Are the best operators or trades promoted solely based on process skills, machine knowledge, seniority or experience? Or do you also consider and give priority to their leadership skills?
Do you have programs in place to develop the frontline leadership and provide them with skills to make them even more effective?
The frontline leadership roles are so critical to business success that the answers to these questions can have such a big impact. Frontline leaders spend the most time with the true value adders on the shop-floor. They interact with their operators & trades multiple times a day. On the back shifts, they are perhaps the only voice of the company that the operators may hear. Even where some operators have the chance to attend the once a month or once a quarter company review meetings to hear directly from the company leadership, front line leadership are important to explain, reinforce and align the team on a daily basis to the messages given. In effect, they set the true culture of an organisation.
Looking first at selecting frontline leadership, the best outcome is to have someone with excellent both process knowledge and great people and leadership skills. In the case of where you may only be able to select either of one these skill sets, which would you chose? The process knowledge expert or the people leader? What do you think? For mine, the people leader is the preferred selection as they have more chance to bring out the best of the team. A skilful people leader can extract the necessary process knowledge from the team and allow the team to progress and develop as fast as the team can. There are some caveats on this. The people leader needs a basic level of technical or process competence – doesn’t need to be THE expert but needs to be able to ask the right questions of the process expert to help her make the right decisions.
If you have selected a critical person to make that scary jump from being an individual contributor on the team to being the leader, what guidance and training do you give them?
Unfortunately in some organisations, this is a sink or swim approach – the new leader is left to work it out for themselves. They tend to follow the role models that they have seen lead them in the past. All good if great role models exist. In one part of our SIRF the Edge Frontline leadership course, we get the participants from the different companies to break into small groups and discuss the behaviours of the worst bosses they have had. It is always one of the most animated small group discussions that we have – as almost everyone has a passionate story about the behaviour of a bad boss they have experienced. This leads me to conclude that not all role models cast good shadows to follow – other than perhaps allowing new leaders to reflect on what they don’t want to do themselves. This is what we do on that bit of the course: We develop from the discussion a list of bad behaviours, challenge the leaders to think do they display that bad behaviour. We also ask “What is the good behaviour that is the opposite of this bad behaviour? ” and what would they need to change to do more of the good behaviour.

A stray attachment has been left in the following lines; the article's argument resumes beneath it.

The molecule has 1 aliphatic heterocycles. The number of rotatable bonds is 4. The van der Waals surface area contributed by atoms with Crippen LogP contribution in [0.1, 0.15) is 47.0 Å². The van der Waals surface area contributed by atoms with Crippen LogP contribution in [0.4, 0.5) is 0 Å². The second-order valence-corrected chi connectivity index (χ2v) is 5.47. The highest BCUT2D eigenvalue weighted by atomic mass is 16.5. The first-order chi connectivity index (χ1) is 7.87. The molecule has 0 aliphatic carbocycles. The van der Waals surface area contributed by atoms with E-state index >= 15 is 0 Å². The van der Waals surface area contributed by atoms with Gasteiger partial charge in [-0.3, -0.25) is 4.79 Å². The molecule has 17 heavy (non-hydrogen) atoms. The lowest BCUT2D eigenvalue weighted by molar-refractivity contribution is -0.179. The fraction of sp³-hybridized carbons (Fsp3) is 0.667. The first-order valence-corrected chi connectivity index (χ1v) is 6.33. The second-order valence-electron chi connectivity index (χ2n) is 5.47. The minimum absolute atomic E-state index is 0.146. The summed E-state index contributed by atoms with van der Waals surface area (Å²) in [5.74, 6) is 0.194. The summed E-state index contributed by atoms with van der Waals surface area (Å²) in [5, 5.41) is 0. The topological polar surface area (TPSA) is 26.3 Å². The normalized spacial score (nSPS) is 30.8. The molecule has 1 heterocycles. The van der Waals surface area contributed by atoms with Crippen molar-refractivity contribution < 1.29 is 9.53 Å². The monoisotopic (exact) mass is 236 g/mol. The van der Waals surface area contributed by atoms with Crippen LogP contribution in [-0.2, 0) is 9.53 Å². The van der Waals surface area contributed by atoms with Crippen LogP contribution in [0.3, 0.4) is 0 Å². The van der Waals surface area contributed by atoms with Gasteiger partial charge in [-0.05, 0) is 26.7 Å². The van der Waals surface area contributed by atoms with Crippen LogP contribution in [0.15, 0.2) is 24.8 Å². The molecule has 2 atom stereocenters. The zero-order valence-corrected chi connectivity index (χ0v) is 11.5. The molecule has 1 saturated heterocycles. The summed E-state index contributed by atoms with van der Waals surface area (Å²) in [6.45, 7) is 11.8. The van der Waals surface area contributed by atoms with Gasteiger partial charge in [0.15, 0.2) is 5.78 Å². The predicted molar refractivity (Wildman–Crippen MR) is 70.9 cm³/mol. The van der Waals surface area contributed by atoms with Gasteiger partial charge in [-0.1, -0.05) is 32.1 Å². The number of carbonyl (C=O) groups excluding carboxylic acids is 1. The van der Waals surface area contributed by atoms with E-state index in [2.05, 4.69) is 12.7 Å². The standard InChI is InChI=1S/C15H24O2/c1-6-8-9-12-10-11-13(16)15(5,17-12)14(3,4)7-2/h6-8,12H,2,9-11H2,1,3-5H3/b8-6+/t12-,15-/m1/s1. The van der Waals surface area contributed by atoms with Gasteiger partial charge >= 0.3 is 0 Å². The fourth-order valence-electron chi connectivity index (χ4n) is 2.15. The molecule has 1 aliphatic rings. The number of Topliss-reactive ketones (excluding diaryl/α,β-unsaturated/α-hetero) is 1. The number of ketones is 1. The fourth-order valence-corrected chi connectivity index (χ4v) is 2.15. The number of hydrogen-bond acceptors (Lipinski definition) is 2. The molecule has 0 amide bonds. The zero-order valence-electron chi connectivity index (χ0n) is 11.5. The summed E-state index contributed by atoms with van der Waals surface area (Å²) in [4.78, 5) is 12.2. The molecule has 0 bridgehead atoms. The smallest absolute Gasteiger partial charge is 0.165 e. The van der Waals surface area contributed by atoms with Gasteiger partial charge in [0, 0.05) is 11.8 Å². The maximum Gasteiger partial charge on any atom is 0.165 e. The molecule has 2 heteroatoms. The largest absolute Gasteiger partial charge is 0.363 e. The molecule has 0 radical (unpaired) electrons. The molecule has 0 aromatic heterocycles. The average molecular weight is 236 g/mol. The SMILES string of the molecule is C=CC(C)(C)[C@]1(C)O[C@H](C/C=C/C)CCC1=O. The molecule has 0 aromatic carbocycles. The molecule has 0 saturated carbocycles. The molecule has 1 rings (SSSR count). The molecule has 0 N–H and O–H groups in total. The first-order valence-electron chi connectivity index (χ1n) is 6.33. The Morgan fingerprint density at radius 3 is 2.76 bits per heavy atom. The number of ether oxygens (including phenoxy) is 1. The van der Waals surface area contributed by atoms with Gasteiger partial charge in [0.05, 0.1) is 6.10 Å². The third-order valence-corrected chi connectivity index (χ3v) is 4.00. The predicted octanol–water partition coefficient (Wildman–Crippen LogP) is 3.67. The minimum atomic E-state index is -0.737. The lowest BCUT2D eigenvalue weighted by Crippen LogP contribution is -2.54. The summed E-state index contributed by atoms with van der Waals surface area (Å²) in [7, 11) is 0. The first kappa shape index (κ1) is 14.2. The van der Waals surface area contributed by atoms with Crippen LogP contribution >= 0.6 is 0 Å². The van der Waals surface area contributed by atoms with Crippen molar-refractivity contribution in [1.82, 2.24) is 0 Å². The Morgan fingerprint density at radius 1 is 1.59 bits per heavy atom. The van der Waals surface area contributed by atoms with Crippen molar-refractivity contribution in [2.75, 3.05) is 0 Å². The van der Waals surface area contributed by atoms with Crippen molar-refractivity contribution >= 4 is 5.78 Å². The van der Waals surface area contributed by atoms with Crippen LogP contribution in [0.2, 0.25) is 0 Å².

While some leaders appear natural born leaders, I am of the strong opinion that every leader can improve their leadership skills with some effective training. I would also add that the best learning always comes from doing and real leadership skills are only honed by practice. Like tennis or golf, knowing what to do is necessary but what is also important is being able do what is required when it is required. This only comes with regular practice, reflecting on what works and what didn’t and mentally preparing yourself better for the next opportunity to stand up and lead.
If you want to enhance your frontline leadership skills or those of your teams, you should consider the excellent SIRF The Edge Frontline leadership course. It runs 6 days over 3 months and has the advantage of allowing people to interact and learn from their peers from other companies and also see 6 different sites . It also is structured with homework for practice of the skills after each training day. It is also free for SIRF members. We are completing our Melbourne based face to face course in June and in the middle of an on line course but a new on line course will start in August and it is also still possible to join the Perth face to face Edge course
On Line Course starting August 2023 - Click here for details & bookings
It is not too late to join the WA face to face course - Click here for details & bookings